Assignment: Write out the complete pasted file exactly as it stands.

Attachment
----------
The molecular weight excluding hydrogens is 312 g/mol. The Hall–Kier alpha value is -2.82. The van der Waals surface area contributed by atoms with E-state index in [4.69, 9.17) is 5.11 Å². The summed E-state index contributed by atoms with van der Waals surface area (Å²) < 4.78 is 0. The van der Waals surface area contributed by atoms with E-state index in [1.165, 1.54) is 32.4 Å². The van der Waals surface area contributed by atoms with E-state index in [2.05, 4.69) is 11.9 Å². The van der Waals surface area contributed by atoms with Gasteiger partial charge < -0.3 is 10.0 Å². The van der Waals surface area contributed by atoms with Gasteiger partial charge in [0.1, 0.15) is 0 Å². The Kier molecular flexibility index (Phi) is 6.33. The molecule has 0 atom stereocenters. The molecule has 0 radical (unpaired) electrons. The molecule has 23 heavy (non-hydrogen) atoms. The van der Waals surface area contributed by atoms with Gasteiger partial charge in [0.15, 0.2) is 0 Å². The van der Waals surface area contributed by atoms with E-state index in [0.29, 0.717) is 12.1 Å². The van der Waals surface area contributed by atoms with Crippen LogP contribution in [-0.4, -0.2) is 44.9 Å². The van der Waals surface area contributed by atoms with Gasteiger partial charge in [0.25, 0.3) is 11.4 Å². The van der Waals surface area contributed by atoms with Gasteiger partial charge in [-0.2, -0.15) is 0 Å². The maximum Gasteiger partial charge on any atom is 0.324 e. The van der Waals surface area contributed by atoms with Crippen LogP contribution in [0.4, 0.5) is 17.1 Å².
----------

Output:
The molecular weight excluding hydrogens is 312 g/mol. The Hall–Kier alpha value is -2.82. The van der Waals surface area contributed by atoms with E-state index in [4.69, 9.17) is 5.11 Å². The summed E-state index contributed by atoms with van der Waals surface area (Å²) < 4.78 is 0. The van der Waals surface area contributed by atoms with E-state index in [1.165, 1.54) is 32.4 Å². The van der Waals surface area contributed by atoms with E-state index in [2.05, 4.69) is 11.9 Å². The van der Waals surface area contributed by atoms with Gasteiger partial charge < -0.3 is 10.0 Å². The van der Waals surface area contributed by atoms with Gasteiger partial charge in [0.1, 0.15) is 0 Å². The Kier molecular flexibility index (Phi) is 6.33. The molecule has 0 atom stereocenters. The molecule has 0 radical (unpaired) electrons. The molecule has 23 heavy (non-hydrogen) atoms. The van der Waals surface area contributed by atoms with Gasteiger partial charge in [0.15, 0.2) is 0 Å². The van der Waals surface area contributed by atoms with E-state index in [0.29, 0.717) is 12.1 Å². The van der Waals surface area contributed by atoms with Crippen LogP contribution in [-0.4, -0.2) is 44.9 Å². The van der Waals surface area contributed by atoms with Gasteiger partial charge in [0.25, 0.3) is 11.4 Å². The van der Waals surface area contributed by atoms with Gasteiger partial charge in [-0.2, -0.15) is 0 Å². The maximum Gasteiger partial charge on any atom is 0.324 e. The van der Waals surface area contributed by atoms with Crippen LogP contribution in [0.4, 0.5) is 17.1 Å².